Pudgy Fat or chubby – Pudgy Domino or Pudgy Checkers would have been big stars in Yorkshire
Purrer doon tha dunt knaw Said to a gentleman engaged in snogging a lady of poor reputation - literally "Put her down, you cannot be sure where she has been"
were shes bin
Push Rod A pedal cycle. Also part of an engine.
Puther (verb) to make clouds of smoke or dust, eg "Yoon's putherin’ toneet!” The oven's smoking tonight!
Putten Simply the past tense of the verb to put.
Put wood int oyle Close the door.
Rack Judgement by eye of accuracy, alignment, length, etc. (rather than by the use of a ruler or other instrument). Basically, a guestimate.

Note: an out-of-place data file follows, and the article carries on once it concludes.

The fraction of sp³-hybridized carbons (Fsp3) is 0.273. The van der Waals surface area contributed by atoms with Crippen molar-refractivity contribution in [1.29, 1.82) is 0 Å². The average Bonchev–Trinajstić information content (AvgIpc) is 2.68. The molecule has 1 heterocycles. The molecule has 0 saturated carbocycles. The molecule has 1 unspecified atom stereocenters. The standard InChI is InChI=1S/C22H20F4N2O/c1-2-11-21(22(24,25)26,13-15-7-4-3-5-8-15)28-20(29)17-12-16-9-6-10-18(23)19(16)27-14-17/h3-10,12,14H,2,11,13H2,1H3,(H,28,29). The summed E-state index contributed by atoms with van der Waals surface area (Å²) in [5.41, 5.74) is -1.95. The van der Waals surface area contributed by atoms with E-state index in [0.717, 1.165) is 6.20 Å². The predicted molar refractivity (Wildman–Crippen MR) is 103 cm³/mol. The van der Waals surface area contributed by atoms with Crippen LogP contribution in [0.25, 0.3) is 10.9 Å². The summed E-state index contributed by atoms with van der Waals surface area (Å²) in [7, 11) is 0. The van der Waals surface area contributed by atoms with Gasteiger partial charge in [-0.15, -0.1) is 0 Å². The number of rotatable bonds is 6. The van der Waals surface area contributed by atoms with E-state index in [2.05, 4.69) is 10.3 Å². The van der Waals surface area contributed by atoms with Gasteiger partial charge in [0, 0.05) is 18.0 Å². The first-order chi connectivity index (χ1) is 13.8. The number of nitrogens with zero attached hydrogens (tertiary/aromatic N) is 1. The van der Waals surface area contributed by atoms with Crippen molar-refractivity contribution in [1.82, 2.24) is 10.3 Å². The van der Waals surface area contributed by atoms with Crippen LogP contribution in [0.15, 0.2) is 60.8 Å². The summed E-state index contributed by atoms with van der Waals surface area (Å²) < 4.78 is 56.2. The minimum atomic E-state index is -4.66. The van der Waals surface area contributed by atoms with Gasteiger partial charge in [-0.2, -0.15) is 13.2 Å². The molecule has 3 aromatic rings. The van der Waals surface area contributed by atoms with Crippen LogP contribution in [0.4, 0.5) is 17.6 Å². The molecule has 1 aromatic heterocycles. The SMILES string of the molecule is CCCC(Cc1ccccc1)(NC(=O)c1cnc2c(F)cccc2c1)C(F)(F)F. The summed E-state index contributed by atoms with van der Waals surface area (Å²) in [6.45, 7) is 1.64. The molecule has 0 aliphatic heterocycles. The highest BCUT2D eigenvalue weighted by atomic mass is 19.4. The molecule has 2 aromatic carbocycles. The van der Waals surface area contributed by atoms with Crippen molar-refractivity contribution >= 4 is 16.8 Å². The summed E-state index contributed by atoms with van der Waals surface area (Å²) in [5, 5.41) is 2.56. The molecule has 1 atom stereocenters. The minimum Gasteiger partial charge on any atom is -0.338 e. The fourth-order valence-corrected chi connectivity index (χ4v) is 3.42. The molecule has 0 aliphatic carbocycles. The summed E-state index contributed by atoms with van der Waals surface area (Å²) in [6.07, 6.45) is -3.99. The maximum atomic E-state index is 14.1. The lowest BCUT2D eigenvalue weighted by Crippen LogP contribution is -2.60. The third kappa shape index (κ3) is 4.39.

Ram, rammy Pungent, strong smelling
Ratted Intoxicated through excess alcohol intake. “Rat arsed.”
Ratter Yorkshire terrier, or similar terrier, bred for the sole purpose of rat catching.
Ratty Grumpy, annoyed, gross.
Rawk Demarkation, Dirty tide mark on neck
Reckle to poke, to stir, especially of a fire in a hearth
Reckon A reluctant agreement. "Ah reckon you're reight." To pretend, to think or consider. Also to reckon, to total up the bill.
Reek, Rick A smoky smell generally but not necessarily an unpleasant one. Also to smoke.
Reet, Reight Right, very. Eg she's reight forard - she's a very confident young lady. Can also be used as an expression of agreement, as in "Tha'll
be reight" - I agree with you, or to illicit further facts in a questioning manner, "Reight?" - as in "Tell me more, I don't